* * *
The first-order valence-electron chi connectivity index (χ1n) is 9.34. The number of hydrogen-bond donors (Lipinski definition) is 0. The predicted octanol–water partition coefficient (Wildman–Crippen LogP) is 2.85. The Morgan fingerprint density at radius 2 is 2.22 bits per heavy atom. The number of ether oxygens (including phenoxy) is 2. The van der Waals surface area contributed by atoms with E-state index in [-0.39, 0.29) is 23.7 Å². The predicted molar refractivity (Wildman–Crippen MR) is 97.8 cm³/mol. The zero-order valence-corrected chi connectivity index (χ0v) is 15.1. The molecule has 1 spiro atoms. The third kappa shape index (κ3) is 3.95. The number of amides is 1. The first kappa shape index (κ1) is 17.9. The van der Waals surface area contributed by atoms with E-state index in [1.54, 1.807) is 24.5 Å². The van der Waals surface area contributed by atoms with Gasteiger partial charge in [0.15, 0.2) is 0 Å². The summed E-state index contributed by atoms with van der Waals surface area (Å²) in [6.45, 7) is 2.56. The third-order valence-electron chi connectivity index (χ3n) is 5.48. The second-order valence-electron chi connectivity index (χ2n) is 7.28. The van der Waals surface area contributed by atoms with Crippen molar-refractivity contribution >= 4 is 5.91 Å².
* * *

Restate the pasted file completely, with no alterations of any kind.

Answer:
The first-order valence-electron chi connectivity index (χ1n) is 9.34. The number of hydrogen-bond donors (Lipinski definition) is 0. The predicted octanol–water partition coefficient (Wildman–Crippen LogP) is 2.85. The Morgan fingerprint density at radius 2 is 2.22 bits per heavy atom. The number of ether oxygens (including phenoxy) is 2. The van der Waals surface area contributed by atoms with E-state index in [-0.39, 0.29) is 23.7 Å². The predicted molar refractivity (Wildman–Crippen MR) is 97.8 cm³/mol. The zero-order valence-corrected chi connectivity index (χ0v) is 15.1. The molecule has 1 spiro atoms. The third kappa shape index (κ3) is 3.95. The number of amides is 1. The first kappa shape index (κ1) is 17.9. The van der Waals surface area contributed by atoms with E-state index in [1.54, 1.807) is 24.5 Å². The van der Waals surface area contributed by atoms with Gasteiger partial charge in [0.15, 0.2) is 0 Å². The summed E-state index contributed by atoms with van der Waals surface area (Å²) in [6.45, 7) is 2.56. The third-order valence-electron chi connectivity index (χ3n) is 5.48. The second-order valence-electron chi connectivity index (χ2n) is 7.28. The van der Waals surface area contributed by atoms with Crippen molar-refractivity contribution >= 4 is 5.91 Å².